Climate

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ClimateStatusDescriptionRemark
Cf - Warm temperate climate, wet all year Preferred Warm average temp. > 10°C, Cold average temp. > 0°C, wet all year
Cs - Warm temperate climate with dry summer Preferred Warm average temp. > 10°C, Cold average temp. > 0°C, dry summers
Cw - Warm temperate climate with dry winter Preferred Warm temperate climate with dry winter (Warm average temp. > 10°C, Cold average temp. > 0°C, dry winters)
Df - Continental climate, wet all year Tolerated Continental climate, wet all year (Warm average temp. > 10°C, coldest month < 0°C, wet all year)

Air Temperature

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Parameter Lower limit Upper limit
Absolute minimum temperature (ºC) -39
Mean annual temperature (ºC) 10 25
Mean maximum temperature of hottest month (ºC) 15 33
Mean minimum temperature of coldest month (ºC) -15 20

Rainfall

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ParameterLower limitUpper limitDescription
Mean annual rainfall7501500mm; lower/upper limits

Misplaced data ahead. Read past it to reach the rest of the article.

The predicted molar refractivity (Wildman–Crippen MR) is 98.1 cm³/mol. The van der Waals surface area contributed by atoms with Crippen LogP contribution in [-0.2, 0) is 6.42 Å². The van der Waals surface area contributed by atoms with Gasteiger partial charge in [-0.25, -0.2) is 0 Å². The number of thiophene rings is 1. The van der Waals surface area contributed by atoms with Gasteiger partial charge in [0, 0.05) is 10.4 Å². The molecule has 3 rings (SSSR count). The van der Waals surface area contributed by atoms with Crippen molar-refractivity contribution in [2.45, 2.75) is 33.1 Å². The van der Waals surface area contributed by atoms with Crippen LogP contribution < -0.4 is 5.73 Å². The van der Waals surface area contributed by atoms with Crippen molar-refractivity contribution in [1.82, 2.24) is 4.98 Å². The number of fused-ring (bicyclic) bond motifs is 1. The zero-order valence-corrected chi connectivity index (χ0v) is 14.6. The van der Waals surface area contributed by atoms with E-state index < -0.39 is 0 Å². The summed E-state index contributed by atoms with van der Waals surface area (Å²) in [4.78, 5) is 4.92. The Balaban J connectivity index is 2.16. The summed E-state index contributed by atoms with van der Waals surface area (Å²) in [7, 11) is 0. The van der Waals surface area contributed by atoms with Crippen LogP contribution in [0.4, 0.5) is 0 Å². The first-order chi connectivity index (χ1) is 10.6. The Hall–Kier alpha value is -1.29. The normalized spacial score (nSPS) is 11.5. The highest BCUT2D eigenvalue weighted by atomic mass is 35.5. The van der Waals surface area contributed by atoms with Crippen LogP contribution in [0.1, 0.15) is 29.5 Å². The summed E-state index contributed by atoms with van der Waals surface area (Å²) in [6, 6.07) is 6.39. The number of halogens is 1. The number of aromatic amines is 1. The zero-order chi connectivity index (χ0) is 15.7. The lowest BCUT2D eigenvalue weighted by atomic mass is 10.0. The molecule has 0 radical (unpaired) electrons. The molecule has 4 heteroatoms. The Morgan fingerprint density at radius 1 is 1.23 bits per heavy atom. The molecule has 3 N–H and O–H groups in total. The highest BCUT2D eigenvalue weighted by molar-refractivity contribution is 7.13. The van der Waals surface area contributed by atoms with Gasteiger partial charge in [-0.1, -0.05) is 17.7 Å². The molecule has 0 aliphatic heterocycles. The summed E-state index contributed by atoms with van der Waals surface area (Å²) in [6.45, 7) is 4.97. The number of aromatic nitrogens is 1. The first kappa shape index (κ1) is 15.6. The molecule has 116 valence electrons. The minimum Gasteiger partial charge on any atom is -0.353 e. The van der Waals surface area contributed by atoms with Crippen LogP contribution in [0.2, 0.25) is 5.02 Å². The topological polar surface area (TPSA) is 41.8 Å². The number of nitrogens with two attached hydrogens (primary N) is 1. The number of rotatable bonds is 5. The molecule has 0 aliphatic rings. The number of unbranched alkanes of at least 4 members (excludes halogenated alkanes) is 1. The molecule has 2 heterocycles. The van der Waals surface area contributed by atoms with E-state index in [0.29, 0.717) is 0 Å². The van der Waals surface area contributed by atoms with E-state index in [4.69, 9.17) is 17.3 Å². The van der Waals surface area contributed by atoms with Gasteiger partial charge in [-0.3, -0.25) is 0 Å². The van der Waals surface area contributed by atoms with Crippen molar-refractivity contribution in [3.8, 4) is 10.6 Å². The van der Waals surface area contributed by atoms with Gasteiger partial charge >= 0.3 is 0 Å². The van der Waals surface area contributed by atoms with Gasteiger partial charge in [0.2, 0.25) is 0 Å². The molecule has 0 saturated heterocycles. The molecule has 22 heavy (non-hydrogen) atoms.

Soil Tolerances

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Soil drainage

  • free
  • impeded
  • seasonally waterlogged

Soil reaction

  • alkaline
  • neutral

Soil texture

  • light
  • medium

Water Tolerances

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ParameterMinimum ValueMaximum ValueTypical ValueStatusLife StageNotes
Salinity (part per thousand) 0 Optimum Occurs as an emergent aquatic, near shore
Salinity (part per thousand) 5 Harmful Occurs as an emergent aquatic, near shore

Natural enemies

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Natural enemyTypeLife stagesSpecificityReferencesBiological control inBiological control on
Chauliognathus pennsylvanicus Herbivore Leaves not specific
Cosmosoma myrodora Herbivore Leaves to genus
Golovinomyces cichoracearum Pathogen Leaves not specific
Tylenchulus palustris Parasite Roots not specific

Notes on Natural Enemies

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Dow et al. (1990) found that M. scandens was a host to the nematode Tylenchulus palustris but not T. semipenetrans; both Tylenchulus species are pests of citrus in Florida.

The arctiid moth Cosmosoma myrodora feeds on M. scandens (Hristov and Conner, 2005), as does the soldier beetle, Chauliognathus pennsylvanicus (McLain, 1982).

The powdery mildew, Erysiphe cichoracearum [Golovinomyces cichoracearum] is known to infect M. scandens in the USA (Schmitt, 1955). Evans and Ellison (2005) described a rust species, Puccinia spegazzinii, on M. micrantha and plants identified as M. scandens in the neotropics. However, the voucher specimen identified as M. scandens was M. micrantha as confirmed by molecular analysis of the plant material (Ellison et al., 2004).